Douglas Boyes

moth trapping

Being brought up in the Welsh countryside with a large wildlife garden instilled an appreciation of natural history. My parents have a wide knowledge of natural history (my father being a professional ornithologist) but neither knew anything about moths.

In July 2009, I went on a Field Studies Council (FSC) course with TV naturalist Nick Baker, who first introduced me to moth trapping. Shortly after this, I got my first light trap and began identifying moths in my garden. Having built up experience of the local species, I gained wider knowledge by attending wildlife illustrator Richard Lewington's FSC course in Suffolk, as well as trapping on holidays to Dorset and Hampshire.

As time progressed I became involved with my local moth group and benefited greatly from the help and support of my county moth recorder, Peter Williams. I also got more moth traps, including battery-powered traps and a generator to facilitate trapping in other habitats. As my knowledge of the common macro and micro moths developed, I began identifying more obscure micros through genitalia determination. I also improved my fieldcraft skills through finding early stages, including leaf mines.

In 2013, I took over the role of county butterfly recorder for vice county 47. I set about increasing the number of records and coverage across the county, producing a digital atlas to highlight under-recorded tetrads.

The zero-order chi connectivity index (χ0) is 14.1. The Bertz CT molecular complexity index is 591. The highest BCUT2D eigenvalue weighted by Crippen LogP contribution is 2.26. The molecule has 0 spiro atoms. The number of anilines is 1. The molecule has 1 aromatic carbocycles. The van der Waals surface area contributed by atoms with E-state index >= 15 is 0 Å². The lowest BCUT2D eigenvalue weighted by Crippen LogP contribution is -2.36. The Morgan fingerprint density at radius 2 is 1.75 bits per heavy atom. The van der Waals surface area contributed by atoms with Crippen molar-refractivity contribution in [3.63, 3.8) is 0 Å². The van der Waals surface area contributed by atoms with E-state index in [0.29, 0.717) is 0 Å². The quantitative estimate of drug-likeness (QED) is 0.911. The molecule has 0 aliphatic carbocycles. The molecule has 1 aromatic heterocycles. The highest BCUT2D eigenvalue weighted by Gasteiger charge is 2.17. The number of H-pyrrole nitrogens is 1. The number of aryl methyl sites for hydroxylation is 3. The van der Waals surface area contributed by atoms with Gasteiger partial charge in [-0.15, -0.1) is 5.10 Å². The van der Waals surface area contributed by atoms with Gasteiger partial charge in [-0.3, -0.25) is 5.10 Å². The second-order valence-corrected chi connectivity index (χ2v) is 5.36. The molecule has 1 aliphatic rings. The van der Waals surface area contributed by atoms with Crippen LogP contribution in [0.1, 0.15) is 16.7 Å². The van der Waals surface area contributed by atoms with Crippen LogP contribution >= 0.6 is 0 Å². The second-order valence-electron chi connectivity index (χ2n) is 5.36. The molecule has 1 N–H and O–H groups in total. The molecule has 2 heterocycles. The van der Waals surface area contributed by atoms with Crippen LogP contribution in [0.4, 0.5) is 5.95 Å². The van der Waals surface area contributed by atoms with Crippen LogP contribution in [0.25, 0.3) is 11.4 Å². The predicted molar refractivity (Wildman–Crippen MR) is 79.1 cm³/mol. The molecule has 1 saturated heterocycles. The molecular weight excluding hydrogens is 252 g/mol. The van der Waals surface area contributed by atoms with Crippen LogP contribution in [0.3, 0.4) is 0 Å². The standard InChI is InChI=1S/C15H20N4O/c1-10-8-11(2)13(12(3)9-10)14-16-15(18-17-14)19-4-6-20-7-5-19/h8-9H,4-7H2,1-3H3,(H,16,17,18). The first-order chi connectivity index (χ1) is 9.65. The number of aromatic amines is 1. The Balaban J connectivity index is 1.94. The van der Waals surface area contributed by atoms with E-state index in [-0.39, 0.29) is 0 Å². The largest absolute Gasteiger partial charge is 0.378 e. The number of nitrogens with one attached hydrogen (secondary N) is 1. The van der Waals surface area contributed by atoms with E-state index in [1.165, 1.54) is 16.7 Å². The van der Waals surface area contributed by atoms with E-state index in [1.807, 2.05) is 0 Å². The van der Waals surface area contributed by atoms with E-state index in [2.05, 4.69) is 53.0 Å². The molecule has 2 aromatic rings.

In recent years, I continued to expand the garden moth list, which is now over 800 species. Since learning to drive I have been able to explore the county (and further afield), visiting under-recorded areas and producing thousands of new records. I've expanded the county moth list by well over hundred species. In addition, I've run a number of successful public trapping events, as well as field identification workshops covering both butterflies and moths. I have also trapped at a field centre in the south of France and in Brazilian rainforest.

I studied for my undergraduate degree in Biological Sciences at Brasenose College, Oxford, where I particularly enjoyed the ecology, evolution and conservation aspects of the course. For my final research project, I chose to explore the micro moth communities that live within bird nests (research that will be published in due course). I graduated with first-class honours in August 2017. I have decided to continue my studies at Oxford with an MSc. in Biodiversity, Conservation and Management.